Under the influence of toxic substances, which are part of the pollen of poisonous plants, there is a violation of digestion and peristalsis, undigested particles accumulate in the body, which causes poisoning.
Bees are restless, are in an excited state. They are not able to move. Many insects fall out of the hives and creep on the ground.
If the poisoning is severe, then not a single individual dies, but a significant part of the bee family, not excluding queens, drones , as well as an open and sealed brood.
Poisoning also occurs with the use of pollen from non-toxic plants, in which toxin-forming microbes develop. These are pathogenic microorganisms of the groups of mucors, aspergillus, actinomycetes.
Salt poisoning of bees
Salt toxicosis is another form of bee poisoning. It occurs in autumn, winter or spring. Intoxication occurs as a result of an excess of mineral salts in the body of honey plants that enter the body along with food and water.
Most often, salt poisoning is associated with feeding sugar waste with an admixture of mineral salts to the bees, as well as supplying them with water, in which the salt content is increased. Bees can become infected if they drink contaminated sewage from livestock farms.
With salt toxicosis in insects, degenerative changes in the intestine occur, as well as the accumulation of microorganisms in certain parts of the intestine.
Most often, worker bees suffer from salt poisoning. The severity of intoxication depends on the concentration of salts in feed or water.
Symptoms of intoxication are typical: insects initially become excited, actively crawl along the hive and crawl out of it. They have a strong thirst. After a while, the bees become lethargic, suffer from diarrhea.
An adverse outcome is more often observed in the winter. In bees, irreversible degenerative changes in the intestine occur, resulting in death.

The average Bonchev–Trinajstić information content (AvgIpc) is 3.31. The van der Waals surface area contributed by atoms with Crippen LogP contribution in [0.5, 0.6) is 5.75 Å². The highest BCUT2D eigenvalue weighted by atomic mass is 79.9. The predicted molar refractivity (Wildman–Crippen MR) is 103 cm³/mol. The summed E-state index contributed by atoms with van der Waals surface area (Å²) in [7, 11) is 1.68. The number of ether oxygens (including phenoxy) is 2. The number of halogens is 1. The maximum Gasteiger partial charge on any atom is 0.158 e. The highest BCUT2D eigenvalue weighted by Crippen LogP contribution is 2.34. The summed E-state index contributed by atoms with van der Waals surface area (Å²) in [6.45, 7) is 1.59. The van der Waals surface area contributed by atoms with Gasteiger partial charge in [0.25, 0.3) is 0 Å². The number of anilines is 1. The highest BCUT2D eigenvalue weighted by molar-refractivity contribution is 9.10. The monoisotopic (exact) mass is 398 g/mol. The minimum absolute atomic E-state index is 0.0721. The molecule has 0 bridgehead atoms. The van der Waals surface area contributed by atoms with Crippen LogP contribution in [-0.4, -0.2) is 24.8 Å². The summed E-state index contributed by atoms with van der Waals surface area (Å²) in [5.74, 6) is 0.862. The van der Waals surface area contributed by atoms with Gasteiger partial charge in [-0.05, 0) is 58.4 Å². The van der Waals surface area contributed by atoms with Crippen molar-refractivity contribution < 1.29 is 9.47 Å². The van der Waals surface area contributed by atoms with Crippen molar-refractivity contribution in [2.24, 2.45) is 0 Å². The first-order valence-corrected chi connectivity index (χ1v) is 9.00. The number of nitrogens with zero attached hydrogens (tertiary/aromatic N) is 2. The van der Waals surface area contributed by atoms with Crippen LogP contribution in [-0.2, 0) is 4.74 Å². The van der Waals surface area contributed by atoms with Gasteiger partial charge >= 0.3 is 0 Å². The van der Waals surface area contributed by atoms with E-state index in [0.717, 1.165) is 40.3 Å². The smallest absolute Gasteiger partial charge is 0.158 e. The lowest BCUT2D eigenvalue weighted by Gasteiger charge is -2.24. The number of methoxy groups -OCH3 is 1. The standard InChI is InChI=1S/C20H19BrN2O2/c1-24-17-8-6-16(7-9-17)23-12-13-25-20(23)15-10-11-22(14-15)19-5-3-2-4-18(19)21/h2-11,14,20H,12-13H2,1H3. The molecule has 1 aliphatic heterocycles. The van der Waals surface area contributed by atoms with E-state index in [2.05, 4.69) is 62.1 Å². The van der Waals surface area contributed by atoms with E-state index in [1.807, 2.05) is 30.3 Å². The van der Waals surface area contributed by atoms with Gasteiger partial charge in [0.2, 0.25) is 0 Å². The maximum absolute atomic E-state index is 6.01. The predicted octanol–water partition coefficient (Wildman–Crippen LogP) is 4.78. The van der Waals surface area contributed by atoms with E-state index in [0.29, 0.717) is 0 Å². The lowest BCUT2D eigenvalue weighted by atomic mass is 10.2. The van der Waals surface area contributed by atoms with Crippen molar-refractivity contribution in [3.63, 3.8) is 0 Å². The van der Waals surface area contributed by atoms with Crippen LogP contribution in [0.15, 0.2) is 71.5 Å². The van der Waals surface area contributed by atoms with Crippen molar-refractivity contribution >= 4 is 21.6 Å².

Chemical toxicosis in honey plants occurs when poisoning with chemical preparations (herbicides, insecticides), which are treated with plants to control pests of crops.
Poisoning can cause:
- intestinal insecticides (arsenic, methoxychlor, barium, thiophos): poisoning occurs when chemicals are ingested by the bee that cause the death of both adults and larvae;
- aqueous solutions of mineral fertilizers with which the leaves of plants are sprayed;
- fumigate insecticides used in vapor or gaseous form (hydrocyanic acid, dichloroethane, naphthalene).
Chemical intoxication is recorded during the period of vital activity of bees - from April to October.
The course of poisoning depends on the type and degree of concentration of the chemical. When a bee enters the body of a fast-acting poison, the insect dies quickly. In this case, the poisoned individuals do not have time to return to the hive and die on the way home.
If a bee has collected nectar, which contains a slow-acting chemical, then it manages to bring it to the hive. This causes mass extinction of families.
Chemical poisoning occurs in bees typically, starting with the phase of excitation, which gradually flows into a state of oppression.
Measures to prevent bee poisoning include the following:
- Temporary isolation of bees in the case of chemical treatment in areas within a radius of 7 km from the apiary. Apiary owners must be warned about the planned event 3 days before it.
- Proper storage of chemicals. At the sites in which toxic mixtures were made, plowing is performed. Paper bags and wood flooring are burned.
- The return of insects to the place treated with hazardous substances, not earlier than after 20 days.
- Creation of a special feed base for beekeeping. Sweet clover, buckwheat and other honey plants should be planted in the accessory areas. Planting should be done in such a period that their flowering period coincides with the processing of plants with chemicals. Read about the best honey plants for bees here .
Bee poisoning most often occurs when bees consume pollen or nectar collected from toxic or chemical treated plants. To reduce the risk of intoxication among honey plants, you need to create a sufficient forage base for bees and follow safety rules when processing plants with chemicals.